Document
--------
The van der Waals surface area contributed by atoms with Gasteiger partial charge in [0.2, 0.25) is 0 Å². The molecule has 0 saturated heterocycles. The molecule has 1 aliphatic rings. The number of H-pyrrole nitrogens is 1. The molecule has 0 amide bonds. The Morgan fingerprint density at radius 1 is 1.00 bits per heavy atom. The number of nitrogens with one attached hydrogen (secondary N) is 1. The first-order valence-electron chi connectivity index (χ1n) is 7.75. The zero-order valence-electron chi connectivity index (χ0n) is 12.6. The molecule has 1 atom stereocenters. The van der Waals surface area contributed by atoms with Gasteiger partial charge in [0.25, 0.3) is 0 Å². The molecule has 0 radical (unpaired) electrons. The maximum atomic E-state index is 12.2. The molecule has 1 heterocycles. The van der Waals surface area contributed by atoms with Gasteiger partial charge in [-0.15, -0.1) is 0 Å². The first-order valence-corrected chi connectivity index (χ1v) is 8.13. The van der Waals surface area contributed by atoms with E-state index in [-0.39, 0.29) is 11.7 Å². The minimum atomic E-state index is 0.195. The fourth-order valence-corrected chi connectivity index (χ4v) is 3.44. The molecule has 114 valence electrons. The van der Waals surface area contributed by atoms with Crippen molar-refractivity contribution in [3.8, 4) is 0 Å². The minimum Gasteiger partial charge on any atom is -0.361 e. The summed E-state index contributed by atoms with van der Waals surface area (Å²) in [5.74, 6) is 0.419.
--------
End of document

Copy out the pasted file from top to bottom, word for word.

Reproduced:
The van der Waals surface area contributed by atoms with Gasteiger partial charge in [0.2, 0.25) is 0 Å². The molecule has 0 saturated heterocycles. The molecule has 1 aliphatic rings. The number of H-pyrrole nitrogens is 1. The molecule has 0 amide bonds. The Morgan fingerprint density at radius 1 is 1.00 bits per heavy atom. The number of nitrogens with one attached hydrogen (secondary N) is 1. The first-order valence-electron chi connectivity index (χ1n) is 7.75. The zero-order valence-electron chi connectivity index (χ0n) is 12.6. The molecule has 1 atom stereocenters. The van der Waals surface area contributed by atoms with Gasteiger partial charge in [0.25, 0.3) is 0 Å². The molecule has 0 radical (unpaired) electrons. The maximum atomic E-state index is 12.2. The molecule has 1 heterocycles. The van der Waals surface area contributed by atoms with Gasteiger partial charge in [-0.15, -0.1) is 0 Å². The first-order valence-corrected chi connectivity index (χ1v) is 8.13. The van der Waals surface area contributed by atoms with E-state index in [-0.39, 0.29) is 11.7 Å². The minimum atomic E-state index is 0.195. The fourth-order valence-corrected chi connectivity index (χ4v) is 3.44. The molecule has 114 valence electrons. The van der Waals surface area contributed by atoms with Crippen molar-refractivity contribution in [3.8, 4) is 0 Å². The minimum Gasteiger partial charge on any atom is -0.361 e. The summed E-state index contributed by atoms with van der Waals surface area (Å²) in [5.74, 6) is 0.419.